Tiny brown bugs appearing in your aquarium could be one of several different creatures, including copepods, water fleas, water mites, or possibly tiny snails if they cling to the glass or the base of the tank. Many small bugs are harmless, but you might still want to identify and get rid of them.
You might be amazed to find creatures in your aquarium that you have not deliberately added, but this is a surprisingly common occurrence, and it can be challenging to identify the creature when this happens. A lot of little creatures look similar when operating on this scale, which makes it difficult to determine what you are dealing with.
Tiny Brown Bugs In The Aquarium?
Tiny brown bugs in your aquarium may be a worrying thing to see. Many people find that these bugs seem to appear in their aquariums overnight, and that they have an infestation on their hands before they know it. Many tiny bugs can breed fast and will spread through an aquarium within a few days if the conditions are good.
There are quite a few different things that you might have in your tank, but copepods, water mites, and water fleas are probably the commonest invaders. Tiny snails may look like bugs, but if you inspect one closely, you should be able to tell that they are snails, rather than insects. They will cling to the tank walls, rather than swimming freely.
If you have tiny bugs in your aquarium, take some time to observe them and look at how they behave to help yourself identify what they are.
How Do I Get Rid Of Tiny Bugs In My Aquarium?
You will need to determine what kinds of bugs you are dealing with before you can get rid of them, and how you need to treat them will depend on the other tank inhabitants and the conditions you have set up.
Once you have identified the bug, you can work on ways to get rid of it. For example, if you have water fleas, you may wish to wait a little while to see if your fish take care of the problem – many fish will predate these fleas and can kill off a colony with surprising speed.
You can increase the chances of your fish eating the fleas by reducing how often you feed them, so they are encouraged to look for food elsewhere. You can also add some smaller fish to your tank if none of your big ones seem interested; water fleas tend to be popular with small inhabitants.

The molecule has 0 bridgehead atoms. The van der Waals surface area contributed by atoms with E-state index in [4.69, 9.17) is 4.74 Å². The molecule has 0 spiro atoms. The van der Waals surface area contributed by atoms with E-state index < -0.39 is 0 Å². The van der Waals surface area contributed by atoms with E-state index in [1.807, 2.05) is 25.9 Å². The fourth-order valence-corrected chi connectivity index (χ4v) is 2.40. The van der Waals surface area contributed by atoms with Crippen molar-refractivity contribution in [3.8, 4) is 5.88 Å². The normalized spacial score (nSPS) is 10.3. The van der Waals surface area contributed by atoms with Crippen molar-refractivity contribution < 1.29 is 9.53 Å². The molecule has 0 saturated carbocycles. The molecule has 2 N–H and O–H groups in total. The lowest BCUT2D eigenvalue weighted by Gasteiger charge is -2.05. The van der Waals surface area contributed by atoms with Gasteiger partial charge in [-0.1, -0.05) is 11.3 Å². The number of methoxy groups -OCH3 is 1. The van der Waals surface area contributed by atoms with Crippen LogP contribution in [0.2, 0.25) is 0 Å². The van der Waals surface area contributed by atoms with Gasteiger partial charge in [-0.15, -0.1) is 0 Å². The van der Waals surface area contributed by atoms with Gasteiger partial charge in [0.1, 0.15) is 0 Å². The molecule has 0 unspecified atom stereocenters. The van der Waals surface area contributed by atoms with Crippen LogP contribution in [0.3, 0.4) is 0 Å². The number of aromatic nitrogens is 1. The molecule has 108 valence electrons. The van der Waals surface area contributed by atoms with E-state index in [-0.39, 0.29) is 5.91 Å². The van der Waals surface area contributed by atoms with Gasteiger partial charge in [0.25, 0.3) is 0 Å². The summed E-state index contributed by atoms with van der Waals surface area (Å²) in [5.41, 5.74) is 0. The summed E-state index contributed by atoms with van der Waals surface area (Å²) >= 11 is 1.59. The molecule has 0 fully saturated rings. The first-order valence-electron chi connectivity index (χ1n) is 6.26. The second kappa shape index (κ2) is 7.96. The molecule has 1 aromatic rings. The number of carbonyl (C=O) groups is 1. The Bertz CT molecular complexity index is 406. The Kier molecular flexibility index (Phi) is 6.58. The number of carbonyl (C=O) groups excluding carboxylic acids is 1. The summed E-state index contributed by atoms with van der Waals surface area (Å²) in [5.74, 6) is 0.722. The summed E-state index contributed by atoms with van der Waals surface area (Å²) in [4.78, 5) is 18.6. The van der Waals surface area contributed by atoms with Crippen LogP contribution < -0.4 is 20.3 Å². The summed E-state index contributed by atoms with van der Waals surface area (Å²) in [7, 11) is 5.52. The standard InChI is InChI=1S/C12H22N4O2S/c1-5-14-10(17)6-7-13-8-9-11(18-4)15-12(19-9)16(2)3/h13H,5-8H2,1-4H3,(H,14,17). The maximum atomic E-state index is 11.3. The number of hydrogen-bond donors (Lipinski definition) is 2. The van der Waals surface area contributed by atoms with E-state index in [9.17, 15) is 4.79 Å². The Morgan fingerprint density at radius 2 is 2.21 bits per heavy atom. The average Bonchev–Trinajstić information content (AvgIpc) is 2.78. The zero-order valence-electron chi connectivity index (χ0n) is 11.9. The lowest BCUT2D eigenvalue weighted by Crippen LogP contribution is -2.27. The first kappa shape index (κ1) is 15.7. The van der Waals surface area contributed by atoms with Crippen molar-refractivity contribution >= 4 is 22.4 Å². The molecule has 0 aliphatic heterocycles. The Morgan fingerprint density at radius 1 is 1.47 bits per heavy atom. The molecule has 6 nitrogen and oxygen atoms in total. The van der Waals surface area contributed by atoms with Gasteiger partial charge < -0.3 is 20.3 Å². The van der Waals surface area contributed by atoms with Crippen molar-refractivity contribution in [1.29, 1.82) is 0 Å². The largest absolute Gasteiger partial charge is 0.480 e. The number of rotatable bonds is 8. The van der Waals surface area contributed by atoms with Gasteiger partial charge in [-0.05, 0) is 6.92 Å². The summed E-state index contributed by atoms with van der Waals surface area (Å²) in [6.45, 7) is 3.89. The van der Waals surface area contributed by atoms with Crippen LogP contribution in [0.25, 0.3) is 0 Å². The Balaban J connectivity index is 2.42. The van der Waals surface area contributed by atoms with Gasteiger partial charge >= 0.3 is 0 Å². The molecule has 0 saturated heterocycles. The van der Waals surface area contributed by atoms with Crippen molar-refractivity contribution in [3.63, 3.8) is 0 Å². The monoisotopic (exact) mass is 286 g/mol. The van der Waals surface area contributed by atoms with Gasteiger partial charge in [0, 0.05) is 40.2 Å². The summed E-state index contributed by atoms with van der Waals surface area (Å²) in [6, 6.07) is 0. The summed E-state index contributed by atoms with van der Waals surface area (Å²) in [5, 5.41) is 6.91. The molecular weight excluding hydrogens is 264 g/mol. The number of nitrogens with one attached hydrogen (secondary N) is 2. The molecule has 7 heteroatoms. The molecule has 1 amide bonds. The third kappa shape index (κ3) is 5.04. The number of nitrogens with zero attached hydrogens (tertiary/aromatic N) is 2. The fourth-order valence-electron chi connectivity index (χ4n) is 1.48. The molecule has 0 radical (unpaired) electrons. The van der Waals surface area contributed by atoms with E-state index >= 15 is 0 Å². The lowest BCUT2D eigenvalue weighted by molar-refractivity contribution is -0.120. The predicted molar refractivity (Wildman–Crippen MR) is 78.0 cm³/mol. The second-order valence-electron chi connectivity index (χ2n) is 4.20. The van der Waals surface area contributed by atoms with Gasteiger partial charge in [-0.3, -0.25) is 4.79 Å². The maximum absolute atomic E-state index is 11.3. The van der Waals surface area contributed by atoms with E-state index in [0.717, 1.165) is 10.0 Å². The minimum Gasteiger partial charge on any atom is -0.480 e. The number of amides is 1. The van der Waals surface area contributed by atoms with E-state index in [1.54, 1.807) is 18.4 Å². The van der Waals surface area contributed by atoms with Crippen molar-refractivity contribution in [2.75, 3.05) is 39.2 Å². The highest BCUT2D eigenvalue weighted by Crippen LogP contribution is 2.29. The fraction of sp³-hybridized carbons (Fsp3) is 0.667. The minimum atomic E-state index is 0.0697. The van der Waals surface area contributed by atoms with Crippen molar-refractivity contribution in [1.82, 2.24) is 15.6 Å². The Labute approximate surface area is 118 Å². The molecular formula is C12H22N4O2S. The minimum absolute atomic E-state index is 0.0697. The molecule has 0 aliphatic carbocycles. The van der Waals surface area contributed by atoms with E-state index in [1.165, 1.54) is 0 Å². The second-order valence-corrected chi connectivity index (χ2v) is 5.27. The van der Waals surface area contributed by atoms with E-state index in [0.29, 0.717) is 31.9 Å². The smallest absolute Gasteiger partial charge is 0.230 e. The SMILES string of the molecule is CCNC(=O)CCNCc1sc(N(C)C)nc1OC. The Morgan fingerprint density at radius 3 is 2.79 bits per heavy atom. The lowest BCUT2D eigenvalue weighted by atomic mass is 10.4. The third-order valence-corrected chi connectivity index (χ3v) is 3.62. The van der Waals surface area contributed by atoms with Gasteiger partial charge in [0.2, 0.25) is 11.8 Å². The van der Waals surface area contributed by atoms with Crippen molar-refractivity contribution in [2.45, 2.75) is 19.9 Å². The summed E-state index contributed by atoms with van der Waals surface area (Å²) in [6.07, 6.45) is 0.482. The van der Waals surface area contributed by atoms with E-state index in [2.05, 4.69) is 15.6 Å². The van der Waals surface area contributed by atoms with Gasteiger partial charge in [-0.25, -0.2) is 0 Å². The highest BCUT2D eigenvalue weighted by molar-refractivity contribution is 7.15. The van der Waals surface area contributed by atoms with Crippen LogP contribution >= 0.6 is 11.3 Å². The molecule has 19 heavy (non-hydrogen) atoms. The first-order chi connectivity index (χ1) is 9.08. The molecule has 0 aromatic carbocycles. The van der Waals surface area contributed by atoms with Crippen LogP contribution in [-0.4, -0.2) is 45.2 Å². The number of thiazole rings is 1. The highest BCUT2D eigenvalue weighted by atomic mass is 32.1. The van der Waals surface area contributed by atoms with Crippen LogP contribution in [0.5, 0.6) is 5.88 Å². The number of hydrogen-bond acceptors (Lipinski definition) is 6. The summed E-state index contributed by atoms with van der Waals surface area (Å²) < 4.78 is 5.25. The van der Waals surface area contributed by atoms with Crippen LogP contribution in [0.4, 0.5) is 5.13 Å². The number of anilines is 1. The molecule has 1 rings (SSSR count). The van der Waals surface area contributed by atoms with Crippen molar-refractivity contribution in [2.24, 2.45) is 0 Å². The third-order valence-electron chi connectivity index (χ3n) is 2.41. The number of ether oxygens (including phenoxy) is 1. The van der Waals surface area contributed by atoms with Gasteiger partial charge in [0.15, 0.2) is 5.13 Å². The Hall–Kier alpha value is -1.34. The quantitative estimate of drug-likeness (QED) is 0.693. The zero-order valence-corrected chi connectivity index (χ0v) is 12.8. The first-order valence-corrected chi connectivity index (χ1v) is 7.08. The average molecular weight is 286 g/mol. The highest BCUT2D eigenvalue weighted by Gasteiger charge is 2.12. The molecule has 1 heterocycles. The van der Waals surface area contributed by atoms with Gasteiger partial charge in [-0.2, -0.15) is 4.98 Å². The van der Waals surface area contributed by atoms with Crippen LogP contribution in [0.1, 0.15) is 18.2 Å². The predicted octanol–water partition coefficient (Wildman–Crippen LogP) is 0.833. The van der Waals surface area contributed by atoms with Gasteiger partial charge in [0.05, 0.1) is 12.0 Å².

If your fish don’t eat the fleas, try changing the tank water. The fleas will only survive if there is a high level of nutrients in the water, so if you replace it with clean water, the flea population will crash. Do this gradually so you don’t upset your fish.
You can get rid of copepods by shining a light into a corner of the aquarium and using a siphon to scoop them out as they gather in the light. This will probably not get rid of the entire population, but it is an effective and simple approach. Again, cleaning the aquarium to reduce the level of nutrients in the water will help.
Water mites can also be tackled by water changes and reduced levels of nutrients in the water, and they should soon disappear if you keep cleaning the tank regularly. They need algae and debris to survive, so a clean tank will not harbor them for long in most cases.
What Are Water Fleas In An Aquarium?
Water fleas are not fleas at all – which may relieve you if you are concerned about them jumping out of your tank or latching onto your fish or even onto you. They are a form of crustacean, also known as Daphnia, and some people deliberately add them to their tanks to provide live food to their fish.
These tiny insects do not jump at all; they swim around instead. There’s no need to worry about them leaping at you or biting you. They feed on debris and decaying matter in the water, and they are harmless to the fish and other tank inhabitants.
Water fleas can generally just be left to swim around and you don’t need to do anything about them. However, if the population starts to grow and your fish are not interested in eating them, you might want to take action to reduce their numbers and keep everything under control.
How Did Copepods Get In My Tank?
You might be baffled about how some of these little creatures get into your tank in the first place, given that an aquarium is almost a sealed environment. However, there are plenty of opportunities for them to get introduced.
The commonest means by which they enter an aquarium is through the addition of living rocks or aquarium plants. Often, these tiny insects will be clinging to the plant or rock, and when you add it to your aquarium, they are added too.
Live sand may also contain copepods, and they will soon spread throughout the tank as long as the conditions are suitable for them. They are so small that you will have almost no chance of spotting them on the material before you put it in the aquarium.
Other insects can also be introduced in this way, particularly those that are small. They will then grow in the aquarium, start breeding, and create large populations. Any time you add live plants, rocks, sand, or even fish to your aquarium, there is a chance that tiny hitchhikers will also be placed in the tank.
If you have tiny brown bugs in your aquarium, you don’t need to panic; most of these are harmless and will not bother your fish, plants, or invertebrates. They will usually be feeding on nutrients in the water, so if you want to get rid of them, changing the water and decreasing the nutrient levels are good first steps.